Directly on the door handle to the parking garage under the opera house, I unexpectedly met Virginia Crown, a female coronavirus who was just about to ambush an unprotected opera visitor. Careful as I am, I wore gloves when I opened the door. Then I noticed how the little virus lady hopped on my right thumb. As soon as she noticed the impenetrable cover around my fingers, she looked up at me and asked indignantly, “Well, wouldn’t you want to touch your nose sometime, you coward? Isn’t it itching?”
“Don’t talk to me like that”, I replied somewhat amused. “I know what you want. Now do not be disappointed and keep calm, even if I do not let you infect me”.
“Then at least smear me back on the door handle,” she said reproachfully, “You should know that I can’t move on my own, except in some heartily sprayed saliva by a loud sneeze”.
I agreed on one condition. “If you let me interview you over a cup of coffee, I will drop you off at the opera again”.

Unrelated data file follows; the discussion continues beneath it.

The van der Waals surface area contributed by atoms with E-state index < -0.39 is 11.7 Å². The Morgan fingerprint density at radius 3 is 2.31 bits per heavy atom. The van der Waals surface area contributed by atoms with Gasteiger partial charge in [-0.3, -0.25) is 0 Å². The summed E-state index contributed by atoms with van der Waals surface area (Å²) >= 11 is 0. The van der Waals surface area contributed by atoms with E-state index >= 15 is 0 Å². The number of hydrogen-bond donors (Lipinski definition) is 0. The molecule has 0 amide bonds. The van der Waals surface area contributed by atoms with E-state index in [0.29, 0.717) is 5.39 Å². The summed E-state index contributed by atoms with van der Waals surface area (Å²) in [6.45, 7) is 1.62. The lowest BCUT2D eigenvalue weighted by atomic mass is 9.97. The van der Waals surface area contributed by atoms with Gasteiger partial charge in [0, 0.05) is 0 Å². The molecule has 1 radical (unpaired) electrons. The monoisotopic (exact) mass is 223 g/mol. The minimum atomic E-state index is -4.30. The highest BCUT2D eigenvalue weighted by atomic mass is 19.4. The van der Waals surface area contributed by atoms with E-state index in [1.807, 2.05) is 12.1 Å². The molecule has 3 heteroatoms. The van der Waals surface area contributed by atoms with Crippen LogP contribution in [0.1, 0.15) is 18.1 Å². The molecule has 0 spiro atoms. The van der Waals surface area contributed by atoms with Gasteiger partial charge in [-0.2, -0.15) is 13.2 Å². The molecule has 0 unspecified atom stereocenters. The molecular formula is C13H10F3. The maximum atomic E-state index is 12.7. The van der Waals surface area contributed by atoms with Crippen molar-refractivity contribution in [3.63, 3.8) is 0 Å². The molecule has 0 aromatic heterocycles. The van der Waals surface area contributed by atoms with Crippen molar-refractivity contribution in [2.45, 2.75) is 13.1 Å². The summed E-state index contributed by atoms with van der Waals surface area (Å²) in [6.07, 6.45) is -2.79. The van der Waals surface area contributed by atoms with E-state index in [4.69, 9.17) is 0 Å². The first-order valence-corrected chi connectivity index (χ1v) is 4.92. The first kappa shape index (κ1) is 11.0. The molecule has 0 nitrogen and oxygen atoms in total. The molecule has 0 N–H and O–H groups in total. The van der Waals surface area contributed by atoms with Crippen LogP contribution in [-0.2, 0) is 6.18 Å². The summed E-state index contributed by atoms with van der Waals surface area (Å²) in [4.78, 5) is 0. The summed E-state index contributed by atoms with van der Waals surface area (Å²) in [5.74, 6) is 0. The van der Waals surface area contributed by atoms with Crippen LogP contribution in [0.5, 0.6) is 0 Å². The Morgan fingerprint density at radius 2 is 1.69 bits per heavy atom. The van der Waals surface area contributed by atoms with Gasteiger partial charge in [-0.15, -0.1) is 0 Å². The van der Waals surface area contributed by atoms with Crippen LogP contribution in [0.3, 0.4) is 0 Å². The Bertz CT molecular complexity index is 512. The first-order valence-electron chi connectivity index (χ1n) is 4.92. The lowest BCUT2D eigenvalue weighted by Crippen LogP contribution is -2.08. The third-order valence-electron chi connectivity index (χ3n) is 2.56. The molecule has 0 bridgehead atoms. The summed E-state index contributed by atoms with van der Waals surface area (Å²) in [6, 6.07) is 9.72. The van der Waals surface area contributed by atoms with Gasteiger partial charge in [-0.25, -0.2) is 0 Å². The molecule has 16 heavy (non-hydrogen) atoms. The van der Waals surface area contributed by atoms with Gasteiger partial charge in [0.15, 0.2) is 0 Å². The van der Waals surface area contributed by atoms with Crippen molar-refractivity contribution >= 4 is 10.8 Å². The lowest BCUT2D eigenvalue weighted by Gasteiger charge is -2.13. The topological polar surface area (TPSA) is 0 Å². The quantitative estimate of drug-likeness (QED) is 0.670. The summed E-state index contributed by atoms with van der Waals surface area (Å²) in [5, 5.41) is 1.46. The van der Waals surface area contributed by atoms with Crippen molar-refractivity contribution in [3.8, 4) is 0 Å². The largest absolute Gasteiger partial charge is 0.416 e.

“Agreed. But only for ten minutes, otherwise I will deteriorate to death on this inhospitable rubber. So let’s get started!”
We sat down at a somewhat secluded table and I began a conversation with the tiny one on my thumb. Cautiously, I held her at a reasonable distance from my face so that we could talk as inconspicuously as possible. I operated the cup, sugar and coffee spoon with my left hand, and pushed the peanut bowl further away in disgust. Every time the waiter came up to me and senselessly asked if everything was okay, I paused so as not to be mistaken as mad or cranky. Then I hurried to satisfy my curiosity and held the following improvised conversation:
Me: If I may introduce myself, my name is Jeremy F. Mangold, freelance science journalist and enthusiastic slime-mold collector. I am responsible for the monthly “Frank Confessions” column in “Wild Nature and Art of Living”, a colorfully illustrated glossy magazine for upscale readers from the well-to-do, green-liberal eco-milieu. For example high school teachers and such. This is where our dialog will appear in print. With your kind permission, of course.